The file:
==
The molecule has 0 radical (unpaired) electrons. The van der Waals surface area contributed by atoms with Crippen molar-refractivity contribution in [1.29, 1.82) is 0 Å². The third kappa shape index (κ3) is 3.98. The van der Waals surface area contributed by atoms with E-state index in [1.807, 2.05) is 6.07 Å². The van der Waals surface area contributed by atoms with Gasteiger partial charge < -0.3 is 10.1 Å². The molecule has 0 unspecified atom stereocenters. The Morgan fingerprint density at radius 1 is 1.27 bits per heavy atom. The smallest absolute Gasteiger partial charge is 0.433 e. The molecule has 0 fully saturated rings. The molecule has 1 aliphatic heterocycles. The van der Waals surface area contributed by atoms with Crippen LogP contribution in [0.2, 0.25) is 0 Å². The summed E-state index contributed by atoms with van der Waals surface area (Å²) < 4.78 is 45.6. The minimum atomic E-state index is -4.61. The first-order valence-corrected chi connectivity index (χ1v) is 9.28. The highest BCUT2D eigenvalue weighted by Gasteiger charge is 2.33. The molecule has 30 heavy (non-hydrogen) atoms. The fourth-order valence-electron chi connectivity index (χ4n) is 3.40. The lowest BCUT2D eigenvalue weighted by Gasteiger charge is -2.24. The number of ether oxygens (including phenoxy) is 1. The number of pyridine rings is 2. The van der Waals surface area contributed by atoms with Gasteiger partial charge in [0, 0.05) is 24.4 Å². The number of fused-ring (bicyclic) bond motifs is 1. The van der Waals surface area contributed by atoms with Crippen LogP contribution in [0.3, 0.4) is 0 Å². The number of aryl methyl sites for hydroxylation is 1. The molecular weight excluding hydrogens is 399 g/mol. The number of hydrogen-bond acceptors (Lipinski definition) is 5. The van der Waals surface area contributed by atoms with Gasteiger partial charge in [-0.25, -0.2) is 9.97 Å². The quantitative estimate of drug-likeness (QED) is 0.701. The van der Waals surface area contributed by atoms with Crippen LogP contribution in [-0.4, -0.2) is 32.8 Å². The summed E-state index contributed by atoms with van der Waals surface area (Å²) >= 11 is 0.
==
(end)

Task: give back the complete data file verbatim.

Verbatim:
The molecule has 0 radical (unpaired) electrons. The van der Waals surface area contributed by atoms with Crippen molar-refractivity contribution in [1.29, 1.82) is 0 Å². The third kappa shape index (κ3) is 3.98. The van der Waals surface area contributed by atoms with E-state index in [1.807, 2.05) is 6.07 Å². The van der Waals surface area contributed by atoms with Gasteiger partial charge < -0.3 is 10.1 Å². The molecule has 0 unspecified atom stereocenters. The Morgan fingerprint density at radius 1 is 1.27 bits per heavy atom. The smallest absolute Gasteiger partial charge is 0.433 e. The molecule has 0 fully saturated rings. The molecule has 1 aliphatic heterocycles. The van der Waals surface area contributed by atoms with Crippen LogP contribution in [0.2, 0.25) is 0 Å². The summed E-state index contributed by atoms with van der Waals surface area (Å²) < 4.78 is 45.6. The minimum atomic E-state index is -4.61. The first-order valence-corrected chi connectivity index (χ1v) is 9.28. The highest BCUT2D eigenvalue weighted by Gasteiger charge is 2.33. The molecule has 30 heavy (non-hydrogen) atoms. The fourth-order valence-electron chi connectivity index (χ4n) is 3.40. The lowest BCUT2D eigenvalue weighted by Gasteiger charge is -2.24. The number of ether oxygens (including phenoxy) is 1. The number of pyridine rings is 2. The van der Waals surface area contributed by atoms with Gasteiger partial charge in [0, 0.05) is 24.4 Å². The number of fused-ring (bicyclic) bond motifs is 1. The van der Waals surface area contributed by atoms with Crippen LogP contribution in [0.3, 0.4) is 0 Å². The number of aryl methyl sites for hydroxylation is 1. The molecular weight excluding hydrogens is 399 g/mol. The number of hydrogen-bond acceptors (Lipinski definition) is 5. The van der Waals surface area contributed by atoms with Gasteiger partial charge in [-0.25, -0.2) is 9.97 Å². The quantitative estimate of drug-likeness (QED) is 0.701. The van der Waals surface area contributed by atoms with Crippen LogP contribution in [-0.4, -0.2) is 32.8 Å². The summed E-state index contributed by atoms with van der Waals surface area (Å²) >= 11 is 0.